Florida Hearing Matters - Fort Lauderdale, FL

Man who got rid of tinnitus using a hearing aid on a hammock with his wife.

Most estimates put the number of individuals affected by tinnitus in the millions or around one in every seven people. In some countries, the numbers are even higher and that’s pretty alarming.

True, tinnitus isn’t always chronic. But if you’re coping with chronic tinnitus symptoms it becomes imperative to find a treatment as soon as you can. Fortunately, there is a treatment that has proven to be quite effective: hearing aids.

There are some connections between hearing loss and tinnitus but they are in fact separate conditions. It’s possible to have tinnitus with normal hearing or to have hearing loss without also developing tinnitus. But if you are experiencing the two conditions simultaneously, which is fairly typical, hearing aids can treat both at the same time.

How Hearing Aids Can Help Tinnitus

Hearing aids have, according to one survey, been documented to give relief of tinnitus symptoms for up to 60% of participants. For 22% of those people, the relief was considerable. In spite of this, hearing aids are actually made to manage hearing loss not specifically tinnitus. The benefits seem to come by association. As such, hearing aids seem to be most practical if you have tinnitus and hearing loss.

Here’s how tinnitus symptoms can be decreased with hearing aids:

  • Outside sounds are enhanced: When you experience loss of hearing, the volume of the world (or, at least, particular frequencies of the world) can fade away and become more silent. The ringing in your ears, then, is much more obvious. It’s the loudest thing you hear because it is not impacted by your hearing loss. The ringing or buzzing that was so prominent will be obscured when your hearing aid enhances the external sound. As you pay less and less attention to your tinnitus, it becomes less of an issue.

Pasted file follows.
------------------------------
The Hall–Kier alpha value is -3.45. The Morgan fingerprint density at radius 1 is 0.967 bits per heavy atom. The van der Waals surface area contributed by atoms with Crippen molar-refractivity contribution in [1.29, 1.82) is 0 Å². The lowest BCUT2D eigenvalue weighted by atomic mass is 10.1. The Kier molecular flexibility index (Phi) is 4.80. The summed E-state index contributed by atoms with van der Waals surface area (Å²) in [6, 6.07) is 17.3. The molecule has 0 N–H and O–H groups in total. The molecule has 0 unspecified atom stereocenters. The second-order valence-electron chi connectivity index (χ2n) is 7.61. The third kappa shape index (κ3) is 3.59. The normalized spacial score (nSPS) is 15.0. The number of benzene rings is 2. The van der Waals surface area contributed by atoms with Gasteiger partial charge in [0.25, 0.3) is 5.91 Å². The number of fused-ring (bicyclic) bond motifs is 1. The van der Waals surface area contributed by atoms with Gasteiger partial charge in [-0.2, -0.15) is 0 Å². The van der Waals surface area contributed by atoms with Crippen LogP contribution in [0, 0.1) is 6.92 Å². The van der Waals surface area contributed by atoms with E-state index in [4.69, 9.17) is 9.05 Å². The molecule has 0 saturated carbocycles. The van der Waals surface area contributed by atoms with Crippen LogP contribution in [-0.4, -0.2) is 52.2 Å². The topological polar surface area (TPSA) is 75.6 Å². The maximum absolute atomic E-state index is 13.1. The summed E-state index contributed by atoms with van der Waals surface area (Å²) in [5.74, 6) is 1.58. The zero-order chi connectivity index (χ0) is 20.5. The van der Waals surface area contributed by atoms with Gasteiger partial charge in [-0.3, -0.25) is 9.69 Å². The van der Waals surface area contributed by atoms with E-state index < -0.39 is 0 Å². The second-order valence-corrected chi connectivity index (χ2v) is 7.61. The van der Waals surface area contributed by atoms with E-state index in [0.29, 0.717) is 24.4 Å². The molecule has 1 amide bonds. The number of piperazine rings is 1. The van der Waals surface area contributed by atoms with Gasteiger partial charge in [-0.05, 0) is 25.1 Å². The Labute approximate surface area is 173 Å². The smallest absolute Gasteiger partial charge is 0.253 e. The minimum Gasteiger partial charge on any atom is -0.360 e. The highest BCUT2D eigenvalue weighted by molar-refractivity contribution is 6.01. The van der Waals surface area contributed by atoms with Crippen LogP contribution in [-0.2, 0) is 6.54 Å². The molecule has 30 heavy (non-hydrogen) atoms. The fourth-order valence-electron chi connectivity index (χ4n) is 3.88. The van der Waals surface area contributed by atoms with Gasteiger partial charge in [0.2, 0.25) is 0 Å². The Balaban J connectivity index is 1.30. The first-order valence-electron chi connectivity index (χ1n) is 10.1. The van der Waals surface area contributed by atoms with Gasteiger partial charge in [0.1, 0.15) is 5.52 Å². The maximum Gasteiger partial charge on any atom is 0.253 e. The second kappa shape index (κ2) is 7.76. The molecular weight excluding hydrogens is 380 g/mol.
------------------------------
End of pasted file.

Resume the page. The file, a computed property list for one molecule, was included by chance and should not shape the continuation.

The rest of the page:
• It becomes less difficult to engage in conversations: Contemporary hearing aids are particularly effective at identifying human speech and raising the volume of those sounds. This means having a conversation can be much easier once you’re regularly wearing your devices. You can keep up with the story Carl is telling at the restaurant or listen to what Sally is excited about at work. When you have a balanced interactive social life tinnitus can seem to fade into the background. Interacting socially also helps reduce stress, which is associated with tinnitus.
  • Your brain is getting an auditory workout: When you experience hearing loss, those regions of your brain tasked with interpreting sounds can frequently suffer from stress, fatigue, or atrophy. Tinnitus symptoms you may be experiencing can be reduced when the brain is in a healthy limber condition and hearing aids can help keep it that way.

The Benefits of Modern Hearing Aids

Modern hearing aids are smart. They include cutting edge hearing assistance algorithms and the latest technology. But it’s the ability to customize a hearing aid to the distinct user’s requirements that makes modern hearing aids so effective (sometimes, they recalibrate according to the level of background noise).

Personalizing hearing aids means that the sensitivity and output signals can conveniently be calibrated to the specific hearing levels you might have. The buzzing or humming is more likely to be successfully hidden if your hearing aid is dialed in to work best for you.

The Best Way to Get Rid of Tinnitus

This will most likely depend on your level of hearing loss. If you haven’t had any hearing loss, you’ll still have available treatments for your tinnitus. Cognitive behavioral therapy, a custom masking device, or medication are some possible options.

However, if you’re one of the many individuals out there who happen to suffer from both hearing impairment and tinnitus, a set of hearing aids may be able to do the old two-birds-one-stone thing. Managing your hearing loss with a good pair of hearing aids can often stop tinnitus from making your life miserable.

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The site information is for educational and informational purposes only and does not constitute medical advice. To receive personalized advice or treatment, schedule an appointment.